- John Keim, ESPN Staff Writer
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ORLANDO, Fla. -- The problems didn’t always stem from their play. They had their issues, but not all of the protection breakdowns resulted from their protection. That didn’t mean the Washington Redskins were satisfied with their offensive line. At the scouting combine, Redskins coach Jay Gruden mentioned the linemen getting pushed back on occasion. And in free agency two of the team's bigger moves involved the line: The signing of Shawn Lauvao and the release of center Will Montgomery.
The Redskins have also brought in several offensive linemen for visits (tackle Bruce Campbell, who agreed to a deal but never signed, remains a possibility, but would be a depth guy not a potential starter). There is still a good chance they will draft a right tackle as well.
Here are some things we picked up from Gruden during his hour-long breakfast at the owners’ meetings:
Lauvao will first get a shot at left guard, with Chris Chester staying at right guard and Kory Lichtensteiger sliding to center. Of course, perhaps one of the young guards could beat out a veteran, but you don’t sign Lauvao and expect him to do anything but start. Gruden never mentioned Josh LeRibeus, but it’s a bad sign for him that they signed Lauvao. A former third-round pick entering his third year should be ready to start. Safe to say Gruden isn’t impressed or else there would be no need to bring in someone else.
Gruden said he likes Lauvao’s attitude: “He’s a very tough player. He can get to the second level like you’d like, but he’s a stronger type lineman. ... He played next to a great center [in Cleveland] and they did some great things. But Shawn brings an attitude. He likes to get down and dirty, and that’s what you’d like your offensive linemen to be like.”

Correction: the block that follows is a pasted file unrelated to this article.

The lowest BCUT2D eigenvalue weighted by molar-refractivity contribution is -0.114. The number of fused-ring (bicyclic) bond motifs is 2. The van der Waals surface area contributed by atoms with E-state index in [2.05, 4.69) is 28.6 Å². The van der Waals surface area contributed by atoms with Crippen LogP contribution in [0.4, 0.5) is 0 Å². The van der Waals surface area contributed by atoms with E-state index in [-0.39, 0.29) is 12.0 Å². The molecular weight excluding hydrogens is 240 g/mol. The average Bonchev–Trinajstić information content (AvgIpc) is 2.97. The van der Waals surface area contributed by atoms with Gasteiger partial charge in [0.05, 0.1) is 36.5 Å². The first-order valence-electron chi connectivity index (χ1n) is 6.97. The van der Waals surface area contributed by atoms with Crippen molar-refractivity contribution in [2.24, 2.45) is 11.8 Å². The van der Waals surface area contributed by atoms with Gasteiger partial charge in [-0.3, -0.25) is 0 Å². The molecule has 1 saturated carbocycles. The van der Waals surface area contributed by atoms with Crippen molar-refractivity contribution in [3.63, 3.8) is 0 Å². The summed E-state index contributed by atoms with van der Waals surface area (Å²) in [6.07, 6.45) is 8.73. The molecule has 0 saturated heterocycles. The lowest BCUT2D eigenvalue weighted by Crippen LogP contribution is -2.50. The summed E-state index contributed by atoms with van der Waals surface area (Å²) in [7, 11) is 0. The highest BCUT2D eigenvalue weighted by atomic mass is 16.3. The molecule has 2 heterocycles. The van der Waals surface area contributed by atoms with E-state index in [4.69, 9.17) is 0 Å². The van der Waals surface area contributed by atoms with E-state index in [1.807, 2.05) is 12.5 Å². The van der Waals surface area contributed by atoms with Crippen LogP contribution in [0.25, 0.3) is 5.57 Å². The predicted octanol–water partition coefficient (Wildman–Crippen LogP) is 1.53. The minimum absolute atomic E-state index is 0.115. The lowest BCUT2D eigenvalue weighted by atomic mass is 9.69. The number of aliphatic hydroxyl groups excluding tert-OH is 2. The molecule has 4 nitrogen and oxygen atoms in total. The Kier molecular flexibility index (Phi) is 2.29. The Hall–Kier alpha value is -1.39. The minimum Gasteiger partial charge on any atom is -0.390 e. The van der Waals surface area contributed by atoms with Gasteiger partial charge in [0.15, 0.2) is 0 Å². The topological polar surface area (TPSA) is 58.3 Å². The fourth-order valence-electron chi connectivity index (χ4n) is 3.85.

Gruden said he’s relying on line coach Chris Foerster’s recommendation that Lichtensteiger can be a good center. “I have faith in his assessment,” Gruden said. “We’re hoping he can make that transition. He’s a great athlete. We think he can be a natural center, with the types of moves he has. It’s a matter of seeing him and make sure those shotgun snaps are consistent any time. A lot of guys project to center because they have great movement, but if you can’t shotgun snap, it’s hard to play center. But hopefully, [at] training camp and OTAs we’ll get a great look and he’ll be able to do that. I don’t think it’ll be a problem.”
One reason the Redskins abandoned LeRibeus at center? Inability to shotgun snap. And if the Redskins use a lot of pistol, the center has to not only shotgun snap, but instantly come off the ball. Usually a shotgun snap with no pistol has the linemen in pass protection. There is an adjustment.
Gruden had this to say about the line getting pushed back (which he mentioned at the combine): “Everybody talks about our line getting pushed back a little bit, and it could be true. Most of them do get pushed back on third-and-12. We’ve got to do a better job on first-and-10, second-and-8, or second-and-7. I think the style of running attack that Chris Foerster has incorporated here is a solid, sound attack. It’s something we want to continue doing.”
Gruden talked about this when asked about wanting to get bigger up front: “I don’t think there’s a reason why you can’t get a little bit bigger and still do the same thing. I think that’s more of our thing: try to get a little bit bigger. Some of these big guys are athletic. Trent Williams is the most athletic guy on our team, probably. But those big, huge, athletic guys are hard to find. But we’re going to keep trying."
Finally, right tackle. Tyler Polumbus has the job for now, but it did not seem like the Redskins had abandoned any desire to find more competition. But Gruden didn’t have a sense of urgency here, either: “When you’re 3-13, you’re really not happy at any position. Right tackle is one that lot of people point at that needs improvement. But when I watch him play, I thought he did a pretty good job. We have some depth there also, and some guys that can come in and compete that are on our roster. Obviously, you’d like to have Pro Bowlers across the land, but I think for how we play, he’s pretty solid.”